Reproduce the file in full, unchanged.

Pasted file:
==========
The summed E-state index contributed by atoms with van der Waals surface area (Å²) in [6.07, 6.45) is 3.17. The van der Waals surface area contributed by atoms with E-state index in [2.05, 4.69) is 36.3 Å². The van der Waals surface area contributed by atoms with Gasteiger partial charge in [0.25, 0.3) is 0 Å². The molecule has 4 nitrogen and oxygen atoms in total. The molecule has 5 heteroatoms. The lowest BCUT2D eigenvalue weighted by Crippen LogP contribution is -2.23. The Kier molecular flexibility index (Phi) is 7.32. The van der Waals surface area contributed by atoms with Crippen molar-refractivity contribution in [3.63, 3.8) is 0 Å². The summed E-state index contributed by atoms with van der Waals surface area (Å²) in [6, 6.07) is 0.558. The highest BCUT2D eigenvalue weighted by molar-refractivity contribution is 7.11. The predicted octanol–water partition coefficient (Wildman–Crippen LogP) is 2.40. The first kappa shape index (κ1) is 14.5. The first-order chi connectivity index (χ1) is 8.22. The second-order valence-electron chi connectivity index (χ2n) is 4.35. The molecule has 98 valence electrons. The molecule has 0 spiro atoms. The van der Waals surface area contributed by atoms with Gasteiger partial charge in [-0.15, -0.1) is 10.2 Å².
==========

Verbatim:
The summed E-state index contributed by atoms with van der Waals surface area (Å²) in [6.07, 6.45) is 3.17. The van der Waals surface area contributed by atoms with E-state index in [2.05, 4.69) is 36.3 Å². The van der Waals surface area contributed by atoms with Gasteiger partial charge in [0.25, 0.3) is 0 Å². The molecule has 4 nitrogen and oxygen atoms in total. The molecule has 5 heteroatoms. The lowest BCUT2D eigenvalue weighted by Crippen LogP contribution is -2.23. The Kier molecular flexibility index (Phi) is 7.32. The van der Waals surface area contributed by atoms with Crippen molar-refractivity contribution in [3.63, 3.8) is 0 Å². The summed E-state index contributed by atoms with van der Waals surface area (Å²) in [6, 6.07) is 0.558. The highest BCUT2D eigenvalue weighted by molar-refractivity contribution is 7.11. The predicted octanol–water partition coefficient (Wildman–Crippen LogP) is 2.40. The first kappa shape index (κ1) is 14.5. The first-order chi connectivity index (χ1) is 8.22. The second-order valence-electron chi connectivity index (χ2n) is 4.35. The molecule has 98 valence electrons. The molecule has 0 spiro atoms. The van der Waals surface area contributed by atoms with Gasteiger partial charge in [-0.15, -0.1) is 10.2 Å².